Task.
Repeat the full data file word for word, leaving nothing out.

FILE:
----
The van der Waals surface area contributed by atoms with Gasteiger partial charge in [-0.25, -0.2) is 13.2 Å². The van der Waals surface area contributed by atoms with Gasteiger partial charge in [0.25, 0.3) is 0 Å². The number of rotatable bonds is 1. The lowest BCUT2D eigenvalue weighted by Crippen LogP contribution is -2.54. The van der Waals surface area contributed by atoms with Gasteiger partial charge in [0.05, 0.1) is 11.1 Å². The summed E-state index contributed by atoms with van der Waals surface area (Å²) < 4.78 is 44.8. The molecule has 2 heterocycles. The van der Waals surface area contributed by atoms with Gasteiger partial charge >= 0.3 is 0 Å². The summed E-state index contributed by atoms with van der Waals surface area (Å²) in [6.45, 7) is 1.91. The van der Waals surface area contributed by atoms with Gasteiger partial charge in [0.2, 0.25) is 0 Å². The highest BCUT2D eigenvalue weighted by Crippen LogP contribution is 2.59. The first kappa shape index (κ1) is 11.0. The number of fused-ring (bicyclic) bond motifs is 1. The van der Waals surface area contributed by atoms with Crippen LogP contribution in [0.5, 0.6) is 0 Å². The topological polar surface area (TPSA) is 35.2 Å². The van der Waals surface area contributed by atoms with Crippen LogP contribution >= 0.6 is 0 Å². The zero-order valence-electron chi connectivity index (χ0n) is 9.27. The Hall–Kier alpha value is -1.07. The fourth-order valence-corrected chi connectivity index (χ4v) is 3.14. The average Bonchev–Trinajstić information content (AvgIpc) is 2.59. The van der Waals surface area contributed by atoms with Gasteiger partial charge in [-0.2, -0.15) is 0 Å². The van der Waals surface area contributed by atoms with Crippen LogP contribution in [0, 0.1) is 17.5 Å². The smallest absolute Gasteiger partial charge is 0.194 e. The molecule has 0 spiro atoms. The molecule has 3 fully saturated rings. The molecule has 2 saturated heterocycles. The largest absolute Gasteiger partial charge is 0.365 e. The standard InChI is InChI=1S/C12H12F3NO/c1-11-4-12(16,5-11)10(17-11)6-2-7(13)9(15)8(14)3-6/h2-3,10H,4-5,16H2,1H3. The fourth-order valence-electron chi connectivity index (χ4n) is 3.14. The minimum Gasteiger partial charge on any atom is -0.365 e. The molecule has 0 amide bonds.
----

The van der Waals surface area contributed by atoms with Gasteiger partial charge in [-0.25, -0.2) is 13.2 Å². The van der Waals surface area contributed by atoms with Gasteiger partial charge in [0.25, 0.3) is 0 Å². The number of rotatable bonds is 1. The lowest BCUT2D eigenvalue weighted by Crippen LogP contribution is -2.54. The van der Waals surface area contributed by atoms with Gasteiger partial charge in [0.05, 0.1) is 11.1 Å². The summed E-state index contributed by atoms with van der Waals surface area (Å²) < 4.78 is 44.8. The molecule has 2 heterocycles. The van der Waals surface area contributed by atoms with Gasteiger partial charge >= 0.3 is 0 Å². The summed E-state index contributed by atoms with van der Waals surface area (Å²) in [6.45, 7) is 1.91. The van der Waals surface area contributed by atoms with Gasteiger partial charge in [0.2, 0.25) is 0 Å². The highest BCUT2D eigenvalue weighted by Crippen LogP contribution is 2.59. The first kappa shape index (κ1) is 11.0. The number of fused-ring (bicyclic) bond motifs is 1. The van der Waals surface area contributed by atoms with Crippen LogP contribution in [0.5, 0.6) is 0 Å². The topological polar surface area (TPSA) is 35.2 Å². The van der Waals surface area contributed by atoms with Crippen LogP contribution >= 0.6 is 0 Å². The zero-order valence-electron chi connectivity index (χ0n) is 9.27. The Hall–Kier alpha value is -1.07. The fourth-order valence-corrected chi connectivity index (χ4v) is 3.14. The average Bonchev–Trinajstić information content (AvgIpc) is 2.59. The van der Waals surface area contributed by atoms with Gasteiger partial charge in [-0.2, -0.15) is 0 Å². The van der Waals surface area contributed by atoms with Crippen LogP contribution in [0, 0.1) is 17.5 Å². The smallest absolute Gasteiger partial charge is 0.194 e. The molecule has 0 spiro atoms. The molecule has 3 fully saturated rings. The molecule has 2 saturated heterocycles. The largest absolute Gasteiger partial charge is 0.365 e. The standard InChI is InChI=1S/C12H12F3NO/c1-11-4-12(16,5-11)10(17-11)6-2-7(13)9(15)8(14)3-6/h2-3,10H,4-5,16H2,1H3. The fourth-order valence-electron chi connectivity index (χ4n) is 3.14. The minimum Gasteiger partial charge on any atom is -0.365 e. The molecule has 0 amide bonds.